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A federal investigation into foreign interference to get to the bottom of things

Photo: Adrian Wyld The Canadian Press “My team and I intend to do everything we can to get to the bottom of things and understand what the country may have faced and what it may still be facing in terms of foreign interference,” the judge said. Marie-Josée Hogue on the first day of the hearings.

The federal investigation by Commissioner Marie-Josée Hogue into foreign interference in Canada began this Monday in Ottawa, in parallel with the resumption of parliamentary work. Justice Marie-Josée Hogue, of the Quebec Court of Appeal, will be tasked with determining whether there was foreign interference during the 2019 and 2021 federal elections — and, if so, the impact that she may have had influence over these elections.

Last year, reports from the Global Network and The Globe and Mail revealed < /i>that diplomats and proxies from Beijing in Canada allegedly attempted to influence the election results in favor of the Liberals.

In her opening speech Monday morning, the commissioner assured that she intended to get “to the bottom of things”.

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“My team and I intend to do everything we can to get to the bottom of this and understand what the country may have faced and what it may still be facing in terms of interference foreigner,” she declared on the first day of the hearings.

The commission’s mandate states that it must assess possible interference by China, Russia “and other foreign state or non-state actors.” The commission also asked the federal government to produce documents relating to allegations against India.

“Do not have preconceived ideas”

Commissioner Hogue also revealed that she still has not seen the evidence.

“I have discussed with the commission's lawyers the topics that seem relevant to me, and how the hearings should be conducted, but I have chosen not to participate in the meetings with potential witnesses or the review of the documents obtained. This is the approach I have chosen to ensure that I do not have any preconceived ideas and I will stick to it throughout the work of the Commission,” she explains.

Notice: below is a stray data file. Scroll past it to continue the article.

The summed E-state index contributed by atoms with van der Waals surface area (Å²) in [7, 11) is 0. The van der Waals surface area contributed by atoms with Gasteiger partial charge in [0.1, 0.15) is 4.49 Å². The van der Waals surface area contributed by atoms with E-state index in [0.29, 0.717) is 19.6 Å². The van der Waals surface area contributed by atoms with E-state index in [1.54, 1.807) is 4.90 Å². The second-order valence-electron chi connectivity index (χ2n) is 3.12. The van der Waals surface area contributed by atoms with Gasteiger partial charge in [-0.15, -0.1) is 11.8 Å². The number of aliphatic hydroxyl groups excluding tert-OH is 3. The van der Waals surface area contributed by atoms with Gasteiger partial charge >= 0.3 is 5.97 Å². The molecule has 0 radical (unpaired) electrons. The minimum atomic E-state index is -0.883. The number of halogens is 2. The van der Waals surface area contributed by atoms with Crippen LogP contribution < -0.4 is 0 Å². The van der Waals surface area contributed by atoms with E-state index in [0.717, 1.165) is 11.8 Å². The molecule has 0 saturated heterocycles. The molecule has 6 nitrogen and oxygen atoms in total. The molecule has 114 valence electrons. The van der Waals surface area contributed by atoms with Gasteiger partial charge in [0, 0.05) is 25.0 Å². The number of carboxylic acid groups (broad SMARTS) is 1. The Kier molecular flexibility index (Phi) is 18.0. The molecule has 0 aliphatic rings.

The first week of hearings aims to identify ways to make information from classified documents and sources public.

“The commission faces two significant challenges: the time available to it and the fact that the vast majority of documents and information to which it will have access in the course of its work, and on which it will base itself in reaching its conclusions, will likely be so-called “classified” documents,” indicated the commissioner at the opening of the speech.

A first report is scheduled for May 3, and the commissioner's final report is expected by the end of the year.

Teilor Stone

By Teilor Stone

Teilor Stone has been a reporter on the news desk since 2013. Before that she wrote about young adolescence and family dynamics for Styles and was the legal affairs correspondent for the Metro desk. Before joining Thesaxon , Teilor Stone worked as a staff writer at the Village Voice and a freelancer for Newsday, The Wall Street Journal, GQ and Mirabella. To get in touch, contact me through my teilor@nizhtimes.com 1-800-268-7116